Josh Rutledge (2B) – The one good thing that came from Tulowitzki’s injury-plagued season was it allowed the Rockies to get a long look at Rutledge. He stepped up to the plate and performed better than expected, hitting .274 with 8 homers 37 RBI, five triples and 7 steals in just 73 games. He impressed enough that the Rockies plan on moving him over to second to keep him in the starting lineup.
Carlos Gonzalez (LF) – Gonzalez did what he could to keep the Rockies competitive, but overall his numbers took a hit without Tulowitzki hitting behind him on a regular basis. He still finished up with a .303 average with 22 homers, 85 RBI and 20 steals. It would have been a great season had he not set the bar so high in 2010, when he hit .336 with 34 homers, 117 RBI and 26 steals.
Troy Tulowitzki (SS) – A groin injury forced Tulowitzki to miss the final 113 games of 2012 and there’s no question not having him in the lineup played a role in the team winning just 64 games. When healthy he’s the best shortstop in the game. He had hit at least .297 with 27 homers and 92 RBI over the previous three seasons. The 28-year-old is now in the prime of his career and could be ready for an MVP-like season in 2013. Unfortunately the Rockies likely won’t win enough games for him to even be considered.
Michael Cuddyer (RF) – Cuddyer was expected to put up big numbers in his first season with the Rockies, but injuries kept the veteran outfielder from living up that potential. On the bright side, he produced when healthy, hitting .260 with 16 homers and 58 RBI over 101 games. A lot more is expected out of Cuddyer in 2013.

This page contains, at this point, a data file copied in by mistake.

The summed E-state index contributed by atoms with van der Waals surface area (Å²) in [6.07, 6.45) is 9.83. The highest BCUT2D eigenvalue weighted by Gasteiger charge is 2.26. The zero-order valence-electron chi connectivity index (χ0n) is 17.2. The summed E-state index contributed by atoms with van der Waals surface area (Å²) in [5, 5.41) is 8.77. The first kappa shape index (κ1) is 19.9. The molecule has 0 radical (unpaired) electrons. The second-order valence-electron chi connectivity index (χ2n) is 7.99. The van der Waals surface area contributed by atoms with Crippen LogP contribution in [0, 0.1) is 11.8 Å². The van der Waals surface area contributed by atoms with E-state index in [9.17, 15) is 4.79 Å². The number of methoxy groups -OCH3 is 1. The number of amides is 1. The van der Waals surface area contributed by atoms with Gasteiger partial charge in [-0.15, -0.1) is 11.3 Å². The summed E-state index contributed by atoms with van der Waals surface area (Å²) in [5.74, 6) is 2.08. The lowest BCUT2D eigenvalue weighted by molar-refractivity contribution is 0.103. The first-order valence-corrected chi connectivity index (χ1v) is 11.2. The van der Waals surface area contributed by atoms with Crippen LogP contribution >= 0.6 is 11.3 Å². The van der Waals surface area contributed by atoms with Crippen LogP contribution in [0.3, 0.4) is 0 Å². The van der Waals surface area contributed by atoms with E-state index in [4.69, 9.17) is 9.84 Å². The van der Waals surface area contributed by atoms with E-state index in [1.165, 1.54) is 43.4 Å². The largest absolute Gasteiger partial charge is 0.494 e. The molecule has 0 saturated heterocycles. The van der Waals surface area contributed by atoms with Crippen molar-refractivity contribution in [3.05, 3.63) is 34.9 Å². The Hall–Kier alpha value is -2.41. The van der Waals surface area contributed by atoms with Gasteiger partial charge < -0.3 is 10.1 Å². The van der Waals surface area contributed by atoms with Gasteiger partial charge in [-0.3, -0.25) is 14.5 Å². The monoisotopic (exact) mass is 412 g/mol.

Todd Helton (1B) – Helton’s 2013 campaign will be his last. The future Hall of Famer will hang up the cleats at the end of the year. Hopefully he’ll be able to help this team more than he did in 2012. Helton hit just .238 with 7 homers and 37 RBI in a mere 69 games. He’s still capable of hitting for a decent average with a solid on-base percentage, but all that will depend on if his brittle old body can avoid serious injury.
Wilin Rosario (C) – One of the big positives from last year was the emergence of Rosario at the plate. He hit .270 with 28 homers and 71 RBI over just 117 games and the kid turned just 24 in February. He”s got the talent to be one of the best hitting catchers in the game, unfortunately he’s one of the worst defensive catchers and will likely have to move to another position in the near future.
Chris Nelson (3B) – Nelson is expected to open the season as the starter at third, but he’s going to have to produce if he wants to avoid taking a seat to either Jordan Pacheco or Nolan Arenado. He hit .301 with 9 homers and 53 RBI over 111 games last season, but he’s known more for his defense and most scouts don’t believe the offensive production will last.
Odds to Win the World Series: +12,500
Odds to win the NL Pennant: +5,000
Odds to win the NL West: +2,150
Getting Tulowitzki back healthy will have a big impact on this team’s ability to stay competitive and improve on last year’s record. It’s not like the offense was horrible without him. You simply can’t win on a consistent basis with a pitching staff that can’t get the other team out. The Rockies will likely go on some decent runs when the offense is clicking, but unless the starting rotation greatly exceeds expectations this team won’t be a factor in the division. The safe bet heading into the season is to pick the Rockies to finish last in the NL West.